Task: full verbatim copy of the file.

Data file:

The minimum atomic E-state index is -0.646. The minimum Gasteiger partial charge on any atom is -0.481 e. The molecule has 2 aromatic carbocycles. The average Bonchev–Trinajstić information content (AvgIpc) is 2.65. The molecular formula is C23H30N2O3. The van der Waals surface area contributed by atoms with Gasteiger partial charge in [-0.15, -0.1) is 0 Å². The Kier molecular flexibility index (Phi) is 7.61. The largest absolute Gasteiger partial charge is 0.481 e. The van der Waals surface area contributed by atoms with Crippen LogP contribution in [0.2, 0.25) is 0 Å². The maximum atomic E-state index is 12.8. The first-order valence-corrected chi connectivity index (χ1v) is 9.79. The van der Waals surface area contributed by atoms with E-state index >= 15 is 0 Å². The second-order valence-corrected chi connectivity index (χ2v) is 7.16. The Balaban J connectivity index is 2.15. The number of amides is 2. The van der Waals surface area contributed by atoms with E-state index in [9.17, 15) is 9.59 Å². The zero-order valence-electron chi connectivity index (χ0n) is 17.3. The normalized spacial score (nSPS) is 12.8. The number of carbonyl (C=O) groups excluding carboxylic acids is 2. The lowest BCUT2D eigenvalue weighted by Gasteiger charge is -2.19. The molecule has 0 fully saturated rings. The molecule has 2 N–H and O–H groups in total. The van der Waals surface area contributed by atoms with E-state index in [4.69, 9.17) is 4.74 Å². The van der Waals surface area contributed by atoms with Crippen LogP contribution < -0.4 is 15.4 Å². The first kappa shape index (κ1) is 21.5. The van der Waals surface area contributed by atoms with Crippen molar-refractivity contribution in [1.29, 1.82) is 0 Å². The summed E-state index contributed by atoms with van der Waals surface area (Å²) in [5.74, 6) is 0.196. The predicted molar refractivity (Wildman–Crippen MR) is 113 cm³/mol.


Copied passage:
The minimum atomic E-state index is -0.646. The minimum Gasteiger partial charge on any atom is -0.481 e. The molecule has 2 aromatic carbocycles. The average Bonchev–Trinajstić information content (AvgIpc) is 2.65. The molecular formula is C23H30N2O3. The van der Waals surface area contributed by atoms with Gasteiger partial charge in [-0.15, -0.1) is 0 Å². The Kier molecular flexibility index (Phi) is 7.61. The largest absolute Gasteiger partial charge is 0.481 e. The van der Waals surface area contributed by atoms with Crippen LogP contribution in [0.2, 0.25) is 0 Å². The maximum atomic E-state index is 12.8. The first-order valence-corrected chi connectivity index (χ1v) is 9.79. The van der Waals surface area contributed by atoms with E-state index >= 15 is 0 Å². The second-order valence-corrected chi connectivity index (χ2v) is 7.16. The Balaban J connectivity index is 2.15. The number of amides is 2. The van der Waals surface area contributed by atoms with E-state index in [9.17, 15) is 9.59 Å². The zero-order valence-electron chi connectivity index (χ0n) is 17.3. The normalized spacial score (nSPS) is 12.8. The number of carbonyl (C=O) groups excluding carboxylic acids is 2. The lowest BCUT2D eigenvalue weighted by Gasteiger charge is -2.19. The molecule has 0 fully saturated rings. The molecule has 2 N–H and O–H groups in total. The van der Waals surface area contributed by atoms with E-state index in [4.69, 9.17) is 4.74 Å². The van der Waals surface area contributed by atoms with Crippen LogP contribution < -0.4 is 15.4 Å². The first kappa shape index (κ1) is 21.5. The van der Waals surface area contributed by atoms with Crippen molar-refractivity contribution in [1.29, 1.82) is 0 Å². The summed E-state index contributed by atoms with van der Waals surface area (Å²) in [5.74, 6) is 0.196. The predicted molar refractivity (Wildman–Crippen MR) is 113 cm³/mol.